In 1998, CPF housing grants were extended to singles.

2000s[]

The rules of the Single Singapore Citizen Scheme were further revised and relaxed in the new millennium. From August 2001 onwards, singles were permitted to buy 3-room or smaller resale HDB flats located in any area in Singapore, including the much sought after central region. In 2004, Prime Minister Lee Hsien Loong proclaimed that commencing from September 2004, they were allowed to buy resale HDB flats of any size, including executive flats and maisonettes.

2010s[]

Singles allowed to buy new BTO flats[]

However, many LGBT and other singles were still indignant at being unfairly excluded from buying highly subsidised new flats. Sensing their dissatisfaction, the HDB changed the rules in 2013 to allow singles aged 35 and above to buy new 2-room or smaller BTO (build to order) flats in non-mature towns as first-time applicants. They were even given subsidies to do so[4]. Still, they are disadvantaged vis-à-vis married and prenuptial couples who do not face any age restrictions and are allocated shorter waiting times for BTO flats.


Demand was high in the early years of the rule change. There were 37.6 applicants on average vying for a single flat in 2013, but the number since tapered to 2.4 in 2019. This is because the flat supply for 2-room Flexi BTO flats in non-mature estates has remained steady at an average of about 4,000 units per year since 2014. In early 2020, the HDB announced that more such flats would be offered in Choa Chu Kang, Tengah and Woodlands for upcoming BTO exercises in May and August 2020.

Among its efforts to support affordable flat ownership among singles, the HDB said that those who bought a new flat before 11 September 2019 would receive up to $40,000 in housing grants comprising the Additional Central Provident Fund (CPF) Housing Grant (up to $20,000) and the Special CPF Housing Grant (up to $20,000). From July 2013 to December 2019, about $251 million in such grants was disbursed to about 11,400 singles buying new BTO flats. The two grants were replaced by the Enhanced CPF Housing Grant (EHG) in September 2019.

The new grant gave eligible first-timer singles, aged at least 35 years and earning not more than $4,500 a month, up to $40,000. They could receive this grant whether they bought a new or resale flat, and with no restriction on flat type and location. The monthly income ceiling criterion was also raised in September 2019 - from $6,000 to $7,000 for eligible first-timer singles aged 35 and above to buy a flat from the HDB, to buy a resale flat on the open market with the CPF Housing Grant, and to get a HDB housing loan for the purchase of a new or resale flat.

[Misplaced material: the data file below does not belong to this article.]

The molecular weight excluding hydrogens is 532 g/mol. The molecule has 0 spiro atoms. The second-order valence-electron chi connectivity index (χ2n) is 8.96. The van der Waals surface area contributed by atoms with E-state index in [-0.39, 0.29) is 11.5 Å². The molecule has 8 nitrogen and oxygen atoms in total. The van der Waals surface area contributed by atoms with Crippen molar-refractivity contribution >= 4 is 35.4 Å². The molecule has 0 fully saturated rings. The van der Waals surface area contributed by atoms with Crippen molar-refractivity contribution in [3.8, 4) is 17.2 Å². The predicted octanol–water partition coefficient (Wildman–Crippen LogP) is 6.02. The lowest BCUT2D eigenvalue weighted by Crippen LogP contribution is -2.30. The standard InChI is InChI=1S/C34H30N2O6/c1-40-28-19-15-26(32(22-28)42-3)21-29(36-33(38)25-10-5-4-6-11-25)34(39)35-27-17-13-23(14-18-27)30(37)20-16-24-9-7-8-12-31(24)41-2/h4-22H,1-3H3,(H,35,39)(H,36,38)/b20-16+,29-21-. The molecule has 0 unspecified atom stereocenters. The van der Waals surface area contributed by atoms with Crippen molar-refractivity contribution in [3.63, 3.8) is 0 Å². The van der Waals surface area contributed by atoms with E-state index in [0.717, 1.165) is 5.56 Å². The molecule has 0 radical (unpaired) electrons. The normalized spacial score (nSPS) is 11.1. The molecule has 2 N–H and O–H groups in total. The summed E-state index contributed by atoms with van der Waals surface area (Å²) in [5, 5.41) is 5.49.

Property experts felt that with the number of LGBT and other singles growing in tandem with the rest of the population, it was important that housing policies ensured that this group continued to be catered to. In 2008, the number of singles in Singapore was 918,700. Since then it had surged past the 1 million mark to 1,057,200 in 2018 – an increase of about 15%. There was a need for the HDB to build more flats to address this growing number of singles or else their dissatisfaction could grow and perhaps translate into votes against the Government in future general elections.

Problems faced[]

Despite the relaxation of regulations, LGBT and other singles still faced problems and disadvantages compared to their heterosexual married counterparts[5]. If they opted to buy a resale flat, they would typically have to pay a higher price than for a BTO flat, plus the property would come with a shorter lease. And while private property was always an alternative, the minimum down payment on a $1 million condominium was $250,000 (25% of the property price or valuation), which put it out of most people’s reach. For most singles, saving up for the 25% down payment and getting the loan approved were the main problems, as were issues like building a credit record.

For private properties and bank loans, individuals could only borrow up to 75% of the valuation or price (whichever was lower). Furthermore, 5% of the domicile must be paid for in cold, hard cash. Singles had to wait till they were 35 years of age to bid for a HDB flat and often encountered difficulties getting their preferred location. They were frustrated when they always only managed to get the unwanted leftover flats. Many decided to forego the rigmarole of applying for a HDB flat and instead tried their utmost to find ways and means to buy a condo immediately.

The situation was much easier for, say, a straight, married 27-year old Singaporean couple. They could buy a spacious 4-room BTO flat, at an average of $430,000 before subsidies. 90% of the flat’s price was covered by a HDB loan, while the remaining 10% using their CPF savings.

LGBT flat buyers could also get the same loan when they finally qualify to buy a flat, that is, up to 90% via a HDB loan. But that was only on condition that they waited and rented till they were 35. Assuming it cost $2,000 a month to rent an HDB flat, someone who rented from the age of 25 to 35 would be pouring a whopping $240,000 down the drain.